Provisional. A provisional ecological site description has undergone quality control and quality assurance review. It contains a working state and transition model and enough information to identify the ecological site.
Figure 1. Mapped extent
Areas shown in blue indicate the maximum mapped extent of this ecological site. Other ecological sites likely occur within the highlighted areas. It is also possible for this ecological site to occur outside of highlighted areas if detailed soil survey has not been completed or recently updated.
Major Land Resource Area (MLRA): 134X–Southern Mississippi Valley Loess
The Southern Mississippi Valley Loess (MLRA 134) extends some 500 miles from the southern tip of Illinois to southern Louisiana. This MLRA occurs in Mississippi (39 percent), Tennessee (23 percent), Louisiana (15 percent), Arkansas (11 percent), Kentucky (9 percent), Missouri (2 percent), and Illinois (1 percent). It makes up about 26,520 square miles. Landscapes consist of highly dissected uplands, level to undulating plains, and broad terraces that are covered with a mantle of loess. Underlying the loess are Tertiary deposits of unconsolidated sand, silt, clay, gravel, and lignite. The soils, mainly Alfisols, formed in the loess mantle. Stream systems of the MLRA typically originate as low-gradient drainageways in the upper reaches that broaden rapidly downstream to wide, level floodplains with highly meandering channels. Alluvial soils, mostly Entisols and Inceptisols, are predominantly silty where loess thickness of the uplands are deepest but grade to loamy textures in watersheds covered by thin loess. Crowley’s Ridge, Macon Ridge, and Lafayette Loess Plains are discontinuous, erosional remnants that run north to south in southeastern Missouri - eastern Arkansas, northeastern Louisiana, and south-central Louisiana, respectively. Elevations range from around 100 feet on terraces in southern Louisiana to over 600 feet on uplands in western Kentucky. The steep, dissected uplands are mainly in hardwood forests while less sloping areas are used for crop, pasture, and forage production (USDA-NRCS, 2006).
The core concepts of this site strictly pertain to the loess-capped terraces of the Western Lowlands Pleistocene Valley Trains (EPA Level IV Ecoregion: 73g; Woods et al., 2004), although the soils of the site have been mapped on uplands and terraces within Crowley’s Ridge physiographic province and to the east on the Northern Holocene Meander Belts (EPA Ecoregion: 73c; Woods et al., 2004).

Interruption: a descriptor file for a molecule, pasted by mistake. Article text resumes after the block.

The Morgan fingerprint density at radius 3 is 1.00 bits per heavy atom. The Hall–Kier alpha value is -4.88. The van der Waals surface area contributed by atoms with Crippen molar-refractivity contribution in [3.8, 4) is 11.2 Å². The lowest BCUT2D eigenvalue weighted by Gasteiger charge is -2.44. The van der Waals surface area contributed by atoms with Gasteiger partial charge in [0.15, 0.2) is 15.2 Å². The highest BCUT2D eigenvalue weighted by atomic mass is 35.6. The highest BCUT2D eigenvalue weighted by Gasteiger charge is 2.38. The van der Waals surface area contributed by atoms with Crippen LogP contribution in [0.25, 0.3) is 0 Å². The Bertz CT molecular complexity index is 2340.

All or portions of the geographic range of this site falls within a number of ecological/land classifications including:
-NRCS Major Land Resource Area (MLRA) 134 – Southern Mississippi Valley Loess
-NRCS Major Land Resource Area (MLRA) 131A – Southern Mississippi River Alluvium
-Environmental Protection Agency’s Level IV Ecoregion: Western Lowlands Pleistocene Valley Trains: 73g (Woods et al., 2004)
-234A – Southern Mississippi Alluvial Plain section of the USDA Forest Service Ecological Subregion (McNab et al., 2005)
-LANDFIRE Biophysical Setting 4515130 and NatureServe Ecological System CES203.193 Lower Mississippi River Flatwoods, respectively (LANDFIRE, 2008; NatureServe, 2009)
-Upland Forests of Pleistocene Outwash Terraces and Alluvial Fans (Klimas et al., 2012)
Ecological site concept
The Western Fragipan Terrace is characterized by deep, moderately well drained soils that formed in a mantle of loess. The deep, loessal soils associated with this site were deposited mainly on the higher and older Pleistocene Valley Train terraces of the Western Lowlands. Slopes range from 0 to 8 percent and extend upwards to 12 percent, locally. Topographic features or landforms of this site include low mounds; narrow, linear ridges, and terrace scarps. These prominent positions on the flat terrace landscape never flood but are influenced by seasonal wetness. Soils of this site often perch water during wet seasons and/or high rainfall events due to moderately slow to slow permeability in a dense subsoil layer, typically a fragipan. Historically, the high grounds of this site were likely favored by indigenous people inhabiting the Western Lowlands, and their subsistence and cultural activities would have influenced the surrounding plant communities. Resultantly, a complex mosaic of conditions including forests, open woodlands, and fire-maintained prairies likely existed. Today, this high site is favored for construction and building purposes that include private residences, commercial lots, and cemeteries. Most areas are in agriculture production but few, if any, locations support natural vegetation. Plant species that historically occurred on this site likely consisted of upland hardwoods that included southern red oak, post oak, water oak, and shagbark hickory as dominants with associates of white oak, black gum, and possibly shortleaf pine. Open, fire-influenced areas supported an herbaceous community that consisted of species characteristic of the Grand Prairie ecoregion. Dominant herbaceous species likely consisted of big bluestem, little bluestem, and Indian grass.
Western Loess Terrace - PROVISIONAL
This site occurs in close proximity to the Western Fragipan Terrace but probably does not join or is adjacent to the site.
Western Wet Loess Terrace - PROVISIONAL
The Western Fragipan Terrace occurs as rises or low terrace ridges on the Western Wet Loess Terrace.
Western Moderately Wet Terrace - PROVISIONAL
The Western Fragipan Terrace occurs as rises or low terrace ridges on the Western Moderately Wet Terrace.
Northern Loess Fragipan Terrace - PROVISIONAL
This site is the eastern counterpart to the Western Fragipan Terrace site.
Table 1. Dominant plant species
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